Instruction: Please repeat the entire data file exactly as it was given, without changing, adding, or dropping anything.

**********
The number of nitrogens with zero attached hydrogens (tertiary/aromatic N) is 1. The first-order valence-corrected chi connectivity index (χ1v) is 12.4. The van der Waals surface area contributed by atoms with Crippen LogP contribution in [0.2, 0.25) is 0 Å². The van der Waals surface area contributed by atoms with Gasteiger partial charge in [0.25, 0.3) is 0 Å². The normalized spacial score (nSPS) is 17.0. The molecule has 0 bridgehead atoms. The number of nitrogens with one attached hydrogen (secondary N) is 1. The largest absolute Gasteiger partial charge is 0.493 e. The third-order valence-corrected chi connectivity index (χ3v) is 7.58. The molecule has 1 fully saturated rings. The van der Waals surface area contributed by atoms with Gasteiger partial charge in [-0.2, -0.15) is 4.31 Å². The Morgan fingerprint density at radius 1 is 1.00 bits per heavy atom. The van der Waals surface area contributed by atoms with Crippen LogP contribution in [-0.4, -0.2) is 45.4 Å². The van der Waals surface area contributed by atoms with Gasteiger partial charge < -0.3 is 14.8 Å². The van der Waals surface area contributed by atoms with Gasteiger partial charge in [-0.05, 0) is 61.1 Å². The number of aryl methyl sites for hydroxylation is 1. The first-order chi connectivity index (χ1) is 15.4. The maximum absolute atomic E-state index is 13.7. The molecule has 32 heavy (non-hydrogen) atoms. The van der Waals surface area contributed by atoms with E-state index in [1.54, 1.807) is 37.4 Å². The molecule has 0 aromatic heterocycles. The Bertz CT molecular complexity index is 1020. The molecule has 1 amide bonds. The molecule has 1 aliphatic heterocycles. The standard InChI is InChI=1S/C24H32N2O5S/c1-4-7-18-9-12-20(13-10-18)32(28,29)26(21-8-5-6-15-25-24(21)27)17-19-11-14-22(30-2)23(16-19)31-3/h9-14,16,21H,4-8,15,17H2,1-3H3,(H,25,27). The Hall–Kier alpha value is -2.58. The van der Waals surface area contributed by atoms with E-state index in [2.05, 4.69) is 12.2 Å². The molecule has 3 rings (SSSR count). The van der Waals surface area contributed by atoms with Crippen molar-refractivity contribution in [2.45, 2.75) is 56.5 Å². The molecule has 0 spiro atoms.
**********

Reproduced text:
The number of nitrogens with zero attached hydrogens (tertiary/aromatic N) is 1. The first-order valence-corrected chi connectivity index (χ1v) is 12.4. The van der Waals surface area contributed by atoms with Crippen LogP contribution in [0.2, 0.25) is 0 Å². The van der Waals surface area contributed by atoms with Gasteiger partial charge in [0.25, 0.3) is 0 Å². The normalized spacial score (nSPS) is 17.0. The molecule has 0 bridgehead atoms. The number of nitrogens with one attached hydrogen (secondary N) is 1. The largest absolute Gasteiger partial charge is 0.493 e. The third-order valence-corrected chi connectivity index (χ3v) is 7.58. The molecule has 1 fully saturated rings. The van der Waals surface area contributed by atoms with Gasteiger partial charge in [-0.2, -0.15) is 4.31 Å². The Morgan fingerprint density at radius 1 is 1.00 bits per heavy atom. The van der Waals surface area contributed by atoms with Crippen LogP contribution in [-0.4, -0.2) is 45.4 Å². The van der Waals surface area contributed by atoms with Gasteiger partial charge < -0.3 is 14.8 Å². The van der Waals surface area contributed by atoms with Gasteiger partial charge in [-0.05, 0) is 61.1 Å². The number of aryl methyl sites for hydroxylation is 1. The first-order chi connectivity index (χ1) is 15.4. The maximum absolute atomic E-state index is 13.7. The molecule has 32 heavy (non-hydrogen) atoms. The van der Waals surface area contributed by atoms with E-state index in [1.54, 1.807) is 37.4 Å². The molecule has 0 aromatic heterocycles. The Bertz CT molecular complexity index is 1020. The molecule has 1 amide bonds. The molecule has 1 aliphatic heterocycles. The standard InChI is InChI=1S/C24H32N2O5S/c1-4-7-18-9-12-20(13-10-18)32(28,29)26(21-8-5-6-15-25-24(21)27)17-19-11-14-22(30-2)23(16-19)31-3/h9-14,16,21H,4-8,15,17H2,1-3H3,(H,25,27). The Hall–Kier alpha value is -2.58. The van der Waals surface area contributed by atoms with E-state index in [2.05, 4.69) is 12.2 Å². The molecule has 3 rings (SSSR count). The van der Waals surface area contributed by atoms with Crippen molar-refractivity contribution in [2.45, 2.75) is 56.5 Å². The molecule has 0 spiro atoms.